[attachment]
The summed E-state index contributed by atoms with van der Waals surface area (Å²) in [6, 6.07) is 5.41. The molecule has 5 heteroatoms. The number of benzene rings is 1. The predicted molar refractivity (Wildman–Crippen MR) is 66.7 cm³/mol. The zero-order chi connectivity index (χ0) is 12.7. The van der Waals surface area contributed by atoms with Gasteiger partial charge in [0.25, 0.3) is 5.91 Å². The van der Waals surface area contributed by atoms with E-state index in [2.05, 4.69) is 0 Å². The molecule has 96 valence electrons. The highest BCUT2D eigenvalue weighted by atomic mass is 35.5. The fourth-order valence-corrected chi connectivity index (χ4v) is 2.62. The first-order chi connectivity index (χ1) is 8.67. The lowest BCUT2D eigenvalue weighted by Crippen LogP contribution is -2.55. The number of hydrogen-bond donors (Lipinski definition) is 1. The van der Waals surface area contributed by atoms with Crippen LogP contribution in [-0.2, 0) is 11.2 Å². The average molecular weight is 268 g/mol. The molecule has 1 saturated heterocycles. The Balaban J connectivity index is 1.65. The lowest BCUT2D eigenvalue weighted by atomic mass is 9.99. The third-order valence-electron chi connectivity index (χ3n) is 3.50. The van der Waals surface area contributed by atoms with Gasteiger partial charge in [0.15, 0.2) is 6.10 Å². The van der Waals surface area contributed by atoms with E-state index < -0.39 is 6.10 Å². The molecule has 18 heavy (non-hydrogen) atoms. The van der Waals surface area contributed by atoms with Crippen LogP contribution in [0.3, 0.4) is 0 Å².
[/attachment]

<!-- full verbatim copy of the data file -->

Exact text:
The summed E-state index contributed by atoms with van der Waals surface area (Å²) in [6, 6.07) is 5.41. The molecule has 5 heteroatoms. The number of benzene rings is 1. The predicted molar refractivity (Wildman–Crippen MR) is 66.7 cm³/mol. The zero-order chi connectivity index (χ0) is 12.7. The van der Waals surface area contributed by atoms with Gasteiger partial charge in [0.25, 0.3) is 5.91 Å². The van der Waals surface area contributed by atoms with E-state index in [2.05, 4.69) is 0 Å². The molecule has 96 valence electrons. The highest BCUT2D eigenvalue weighted by atomic mass is 35.5. The fourth-order valence-corrected chi connectivity index (χ4v) is 2.62. The first-order chi connectivity index (χ1) is 8.67. The lowest BCUT2D eigenvalue weighted by Crippen LogP contribution is -2.55. The number of hydrogen-bond donors (Lipinski definition) is 1. The van der Waals surface area contributed by atoms with Crippen LogP contribution in [-0.2, 0) is 11.2 Å². The average molecular weight is 268 g/mol. The molecule has 1 saturated heterocycles. The Balaban J connectivity index is 1.65. The lowest BCUT2D eigenvalue weighted by atomic mass is 9.99. The third-order valence-electron chi connectivity index (χ3n) is 3.50. The van der Waals surface area contributed by atoms with Gasteiger partial charge in [0.15, 0.2) is 6.10 Å². The van der Waals surface area contributed by atoms with E-state index < -0.39 is 6.10 Å². The molecule has 18 heavy (non-hydrogen) atoms. The van der Waals surface area contributed by atoms with Crippen LogP contribution in [0.3, 0.4) is 0 Å².